4 Things to Know About Oral Care During Pregnancy

Due to the hormonal changes and increased demands on the body a woman experiences during pregnancy, women often encounter more dental issues in 9 months of gestation than they may have in their whole life! Oral health concerns can be avoided, however, with extra care at home and professional help from a dentist.

Here are common issues mothers may encounter during pregnancy and what can be done to avoid them:

  1. Gum disease: By brushing and flossing regularly, mothers can avoid problems with their gums that hormonal changes associated with pregnancy cause. Pregnancy Epulis, Gingivitis, and Periodontal disease occur frequently in women during pregnancy and can potentially cause problems with the birth of the baby. Talk to your dentist if you experience puffy, sore, or bleeding gums as these inflammatory bacteria can get into bloodstream through gums and travel to the uterine wall, potentially leading to contractions and possible premature birth.
  2. Enamel deterioration: Especially for women who experience morning sickness and vomiting, enamel erosion can be a serious concern during pregnancy. The acidity of vomit can erode the hard shell of teeth away, which unfortunately can not be replaced or regrown. How do you avoid this? After vomiting, wait an hour to brush your teeth. Although it seems counter-intuiitive, your toothbrush can add extra damage to enamel with the bristles and motion while acid sits on the teeth. Rinsing your mouth with water and allowing time for the acid to disappear will help preserve your teeth.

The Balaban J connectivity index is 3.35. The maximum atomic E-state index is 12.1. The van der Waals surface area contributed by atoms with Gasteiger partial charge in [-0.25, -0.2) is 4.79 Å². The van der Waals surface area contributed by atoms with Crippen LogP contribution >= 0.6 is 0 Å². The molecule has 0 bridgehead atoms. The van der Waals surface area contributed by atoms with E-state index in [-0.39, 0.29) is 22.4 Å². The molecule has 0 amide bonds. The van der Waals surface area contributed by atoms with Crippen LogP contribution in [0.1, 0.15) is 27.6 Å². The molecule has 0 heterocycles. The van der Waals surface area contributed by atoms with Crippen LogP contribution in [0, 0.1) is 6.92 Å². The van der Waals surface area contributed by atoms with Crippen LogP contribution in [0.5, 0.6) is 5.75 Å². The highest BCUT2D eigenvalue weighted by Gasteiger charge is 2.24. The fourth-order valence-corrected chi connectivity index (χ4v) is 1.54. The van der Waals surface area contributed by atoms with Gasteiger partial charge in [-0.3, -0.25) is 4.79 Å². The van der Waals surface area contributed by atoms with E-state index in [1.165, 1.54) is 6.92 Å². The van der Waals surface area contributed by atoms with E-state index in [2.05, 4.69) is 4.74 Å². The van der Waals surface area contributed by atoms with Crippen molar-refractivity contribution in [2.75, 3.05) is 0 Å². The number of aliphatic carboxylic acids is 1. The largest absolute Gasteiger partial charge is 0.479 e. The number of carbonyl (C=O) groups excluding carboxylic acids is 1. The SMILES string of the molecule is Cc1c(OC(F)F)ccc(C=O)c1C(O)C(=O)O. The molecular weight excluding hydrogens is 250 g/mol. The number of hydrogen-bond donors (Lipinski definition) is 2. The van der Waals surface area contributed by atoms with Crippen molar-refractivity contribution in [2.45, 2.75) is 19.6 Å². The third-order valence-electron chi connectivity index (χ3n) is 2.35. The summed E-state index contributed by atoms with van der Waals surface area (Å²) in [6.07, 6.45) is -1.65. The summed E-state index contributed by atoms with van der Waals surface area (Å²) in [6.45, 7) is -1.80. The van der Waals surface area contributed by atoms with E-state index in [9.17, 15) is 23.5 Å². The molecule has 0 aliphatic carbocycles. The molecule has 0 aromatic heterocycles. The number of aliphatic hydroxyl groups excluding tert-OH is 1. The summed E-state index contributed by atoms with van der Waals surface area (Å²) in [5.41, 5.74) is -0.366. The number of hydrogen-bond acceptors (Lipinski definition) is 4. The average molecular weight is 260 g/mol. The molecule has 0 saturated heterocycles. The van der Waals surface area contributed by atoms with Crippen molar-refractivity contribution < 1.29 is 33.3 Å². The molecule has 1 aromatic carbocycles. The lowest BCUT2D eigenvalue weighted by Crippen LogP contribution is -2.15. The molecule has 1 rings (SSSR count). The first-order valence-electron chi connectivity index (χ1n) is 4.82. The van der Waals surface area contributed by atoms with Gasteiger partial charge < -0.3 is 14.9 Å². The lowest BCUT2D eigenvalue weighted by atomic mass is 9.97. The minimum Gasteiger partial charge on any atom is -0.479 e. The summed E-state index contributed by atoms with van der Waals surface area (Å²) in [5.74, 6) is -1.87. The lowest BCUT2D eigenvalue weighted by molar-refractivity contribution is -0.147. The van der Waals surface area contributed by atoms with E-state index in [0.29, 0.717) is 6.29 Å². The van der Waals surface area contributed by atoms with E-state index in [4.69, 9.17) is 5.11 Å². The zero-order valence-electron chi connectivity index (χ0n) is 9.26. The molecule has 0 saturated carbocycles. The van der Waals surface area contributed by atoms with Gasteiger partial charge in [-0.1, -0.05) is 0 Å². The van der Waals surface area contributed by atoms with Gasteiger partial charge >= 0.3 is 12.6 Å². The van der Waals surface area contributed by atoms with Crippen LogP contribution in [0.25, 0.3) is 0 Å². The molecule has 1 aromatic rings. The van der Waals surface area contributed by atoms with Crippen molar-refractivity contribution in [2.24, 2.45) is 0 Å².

3. Increased sugar intake, increased cavities: If you find yourself craving more sugary foods during pregnancy, do your best to rinse your mouth, brush and floss soon after eating these sweet foods. Icecream, cake, bread, candy, soda, and other high-in-sugar foods can cause major damage over the course of your preganancy if you are not in the habit of brushing soon enough after eating to prevent permanent damage.
  4. Increased plaque: The surge in estrogen and progesterone can exaggerate the effects of plaque on your gums. For these reasons, it’s important to keep your dental appointments! The optimal time frame for your check up is in your second trimester. Increased plaque build up can lead to a wide variety of oral and systemic health concerns.

If you have any other questions or concerns about how to prevent decay or gum disease during or after pregnancy, please consult your dentist.

Your oral health is important no matter what stage of life you may find yourself in. Pregnant women may have an increased risk for these oral health issues, but no one is completely safe without regular cleanings and proper home care when it comes to oral hygiene. If you are concerned about your teeth and/or are pregnant, please call any Platinum Dental Care location near you.

Dr. Rhet Scherschligt is a great family dentist in Salt Lake City. His practice is conveniently located on Highland Drive next to Glaus French Pastry Shop and Big O Tires. Give his office a call at (801) 484-1032 to schedule your next appointment.